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Lucy on being a Jo's helpline volunteer

Lucy tells us in the below interview what it's like being  a Helpliner for Jo's.

LucyIn what way do you volunteer for Jo's Cervical Cancer Trust and what does it entail?

I'm one of the helpline volunteers and I have two three-hour shifts a month. As a helpliner you work from home, ideally somewhere quiet, for example I go into the spare bedroom with the phone, my laptop and the Jo's folder with all the information. Often you are waiting for someone to call so I just relax by reading a book, doing embroidery or reading up on all the information.

How did you become a volunteer for Jo's Cervical Cancer Trust?

I was looking for something else to do outside of my usual 9 to 5 job and having previously been diagnosed with pre-cancerous cells, I knew of Jo's Cervical Cancer Trust and the incredible way they support women. I wanted to help in some way other than fundraising or donating money, so after looking on their website I decided that volunteering on the helpline would be something that suited me.

What does the training look like?

There is a residential training weekend every year and volunteers are split into groups of helpliners and support group leaders. You attend different workshops during the weekend and work on things like improving your listening skills and exchanging experiences with the other volunteers. It's such a great weekend because you get to catch up with the others and also get to meet people from the Jo’s office. Delivery of the training is always fantastic; it's just a great weekend.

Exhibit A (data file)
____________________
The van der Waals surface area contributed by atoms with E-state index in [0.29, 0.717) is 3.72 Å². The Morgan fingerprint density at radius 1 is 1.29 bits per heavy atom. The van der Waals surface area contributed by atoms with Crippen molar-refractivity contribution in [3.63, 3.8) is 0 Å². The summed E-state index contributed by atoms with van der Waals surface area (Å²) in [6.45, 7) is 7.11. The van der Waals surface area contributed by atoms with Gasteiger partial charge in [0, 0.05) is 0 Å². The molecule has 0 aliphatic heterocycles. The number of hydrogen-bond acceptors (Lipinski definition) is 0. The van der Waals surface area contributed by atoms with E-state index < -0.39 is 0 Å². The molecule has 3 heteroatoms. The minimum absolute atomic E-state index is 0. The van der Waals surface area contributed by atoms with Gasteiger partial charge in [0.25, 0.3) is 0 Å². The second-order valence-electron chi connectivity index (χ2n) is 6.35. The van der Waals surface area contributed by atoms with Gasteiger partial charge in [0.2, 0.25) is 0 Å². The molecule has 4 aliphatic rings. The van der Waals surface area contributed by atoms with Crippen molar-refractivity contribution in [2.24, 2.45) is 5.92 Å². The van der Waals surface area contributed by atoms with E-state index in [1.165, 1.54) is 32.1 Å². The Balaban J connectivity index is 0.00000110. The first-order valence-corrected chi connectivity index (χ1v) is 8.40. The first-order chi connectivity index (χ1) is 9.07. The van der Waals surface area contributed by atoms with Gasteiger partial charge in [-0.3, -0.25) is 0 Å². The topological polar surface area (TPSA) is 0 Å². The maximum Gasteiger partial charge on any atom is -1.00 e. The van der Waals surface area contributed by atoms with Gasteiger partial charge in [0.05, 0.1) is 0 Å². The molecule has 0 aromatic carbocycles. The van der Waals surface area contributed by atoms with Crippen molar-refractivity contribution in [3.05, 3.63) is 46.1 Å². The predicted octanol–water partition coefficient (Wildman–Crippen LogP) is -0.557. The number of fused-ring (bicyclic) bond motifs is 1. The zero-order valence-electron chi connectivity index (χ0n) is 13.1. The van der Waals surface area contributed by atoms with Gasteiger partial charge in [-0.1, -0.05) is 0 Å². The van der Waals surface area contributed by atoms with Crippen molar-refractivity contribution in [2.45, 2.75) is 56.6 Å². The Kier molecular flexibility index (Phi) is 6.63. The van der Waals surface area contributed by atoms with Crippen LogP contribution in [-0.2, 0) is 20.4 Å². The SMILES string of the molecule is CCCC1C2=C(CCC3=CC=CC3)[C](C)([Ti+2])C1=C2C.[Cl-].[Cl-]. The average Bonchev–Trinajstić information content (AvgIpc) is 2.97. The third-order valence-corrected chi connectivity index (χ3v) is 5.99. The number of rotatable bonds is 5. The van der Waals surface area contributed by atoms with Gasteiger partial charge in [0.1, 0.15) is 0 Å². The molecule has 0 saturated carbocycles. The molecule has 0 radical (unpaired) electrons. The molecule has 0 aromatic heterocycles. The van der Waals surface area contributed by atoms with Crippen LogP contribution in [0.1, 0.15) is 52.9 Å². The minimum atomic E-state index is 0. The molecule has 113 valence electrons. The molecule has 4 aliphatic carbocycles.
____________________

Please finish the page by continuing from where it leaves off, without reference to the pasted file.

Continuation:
Has there been a particularly striking moment/experience during your work as a volunteer? If so what was it?

One situation that stuck in my mind is when I had a shift on a Friday evening. All day it had been sunny and there was me sitting inside almost at the end of the shift and no one had called. My partner had ordered a take away and I felt like it was a particular sacrifice to be on a shift that evening. Then the phone suddenly rang and it was a lady on the other end who was very distressed. I spent time with her and just listened; by the end of the call she was not crying anymore and we were laughing together. That moment made me realise that it was all worth it. It does not matter if no one calls or you have to sacrifice a couple of hours for a shift because ultimately it’s about being there just in case someone needs you.

What would you tell someone who is not sure yet if they should volunteer for Jo's Cervical Cancer Trust?

I believe it takes a certain type of personality; you need to be patient and empathetic, be caring and wanting to help people. Volunteering on the helpline can be challenging and sometimes difficult in ways you wouldn't have thought but at the end it's so rewarding, it makes it worth your time and effort.

Looking back at when you started volunteering what advice would you give yourself?

I'm not very confident sometimes and at the beginning I definitely doubted myself. The first few calls I was unsure if I could do it and really provide people with what they needed; I was so nervous. But with every call I got more confident so I would tell myself to just stick with it and it's not about providing advice but about listening to the caller and providing empathy and information where appropriate.  

Find out more about becoming a helpline volunteer >

"Once I was in remission I decided that I wanted to give something back"
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Last Updated: 
21 May 2015